- If ignoring is proving impossible, try a distracting object when the behavior is predictably at its worse. A peanut butter–like spread stuffed inside a hol- low toy can work miracles.
- A startle approach with a penny can or a spray (using a water gun or a blaster) may work, although you must be discreet. Your puppy must think the reaction is coming from the environment, not from you.
- Another technique I like is to use a head collar and a leash. Secure it to your side or onto an immovable piece of furniture. A gentle pull will tuck your puppy’s head into a quieting position.
- If your landlord is threatening eviction, you may try a citronella barking collar, although this may only be used in conjunction with other behavioral techniques.
To stop puppy barking, you should avoid yelling at this puppy; he’ll perceive your yelling as barking and your mimicry as backing him up. This barking is instinctive (part of his genetic blueprint). Our goal is not to eliminate it but to shape its focus. The ideal? That your maturing dog barks to alert and finds you, “his leader,” for further direction.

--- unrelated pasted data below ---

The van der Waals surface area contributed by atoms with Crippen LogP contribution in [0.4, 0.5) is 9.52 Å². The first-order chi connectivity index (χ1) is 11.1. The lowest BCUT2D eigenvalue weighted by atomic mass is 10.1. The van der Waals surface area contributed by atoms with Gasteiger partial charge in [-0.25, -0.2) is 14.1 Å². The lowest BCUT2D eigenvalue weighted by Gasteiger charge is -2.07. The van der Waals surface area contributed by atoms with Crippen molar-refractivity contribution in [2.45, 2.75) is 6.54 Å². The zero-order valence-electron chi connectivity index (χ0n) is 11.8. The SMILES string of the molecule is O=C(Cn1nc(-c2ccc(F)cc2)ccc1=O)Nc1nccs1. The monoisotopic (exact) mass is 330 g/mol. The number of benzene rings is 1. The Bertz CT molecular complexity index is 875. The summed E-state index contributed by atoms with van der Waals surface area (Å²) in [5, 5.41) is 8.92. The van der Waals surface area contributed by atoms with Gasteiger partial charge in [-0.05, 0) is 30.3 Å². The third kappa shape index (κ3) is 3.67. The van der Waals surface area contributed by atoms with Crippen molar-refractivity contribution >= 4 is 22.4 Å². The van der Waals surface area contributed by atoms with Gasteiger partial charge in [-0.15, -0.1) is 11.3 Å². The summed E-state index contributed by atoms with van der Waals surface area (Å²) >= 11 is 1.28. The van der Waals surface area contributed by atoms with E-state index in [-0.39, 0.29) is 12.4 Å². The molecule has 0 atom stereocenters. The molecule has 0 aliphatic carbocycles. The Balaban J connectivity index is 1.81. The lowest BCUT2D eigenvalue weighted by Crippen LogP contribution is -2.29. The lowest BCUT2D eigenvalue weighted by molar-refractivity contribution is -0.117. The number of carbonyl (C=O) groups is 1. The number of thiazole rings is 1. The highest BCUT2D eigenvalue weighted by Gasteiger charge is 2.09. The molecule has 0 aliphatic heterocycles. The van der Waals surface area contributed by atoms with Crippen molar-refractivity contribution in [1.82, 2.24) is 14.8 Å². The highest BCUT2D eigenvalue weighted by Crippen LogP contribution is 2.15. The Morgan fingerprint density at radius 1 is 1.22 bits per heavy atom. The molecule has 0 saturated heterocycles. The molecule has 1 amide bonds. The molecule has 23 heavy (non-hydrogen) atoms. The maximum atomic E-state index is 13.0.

- Bring him to your side, and reward him enthusiastically.
- Leave your puppy on a leash when supervised. Keep a treat cup handy or in your pocket.
- When he alerts to a noise, praise him.
- If he continues to overreact, stand tall and say, SHHT, as you tug the leash. Completely ineffective? Try a Good Dog collar or a head collar.
- Teach BACK TO ME by saying these words as you clap, wave a toy, or shake his treat cup. (Practice first when he’s undistracted.)
- If it’s the doorbell, go to the door together (hold the leash), and instruct him BACK to your side or to a specific greeting station (see the corresponding box).
- Set up situations asking a family member or a friend to ring the doorbell three times at thirty-second intervals. If your puppy alert barks a couple of times and then looks to you, praise and treat him. If he continues, tug the leash and refocus him with BACK.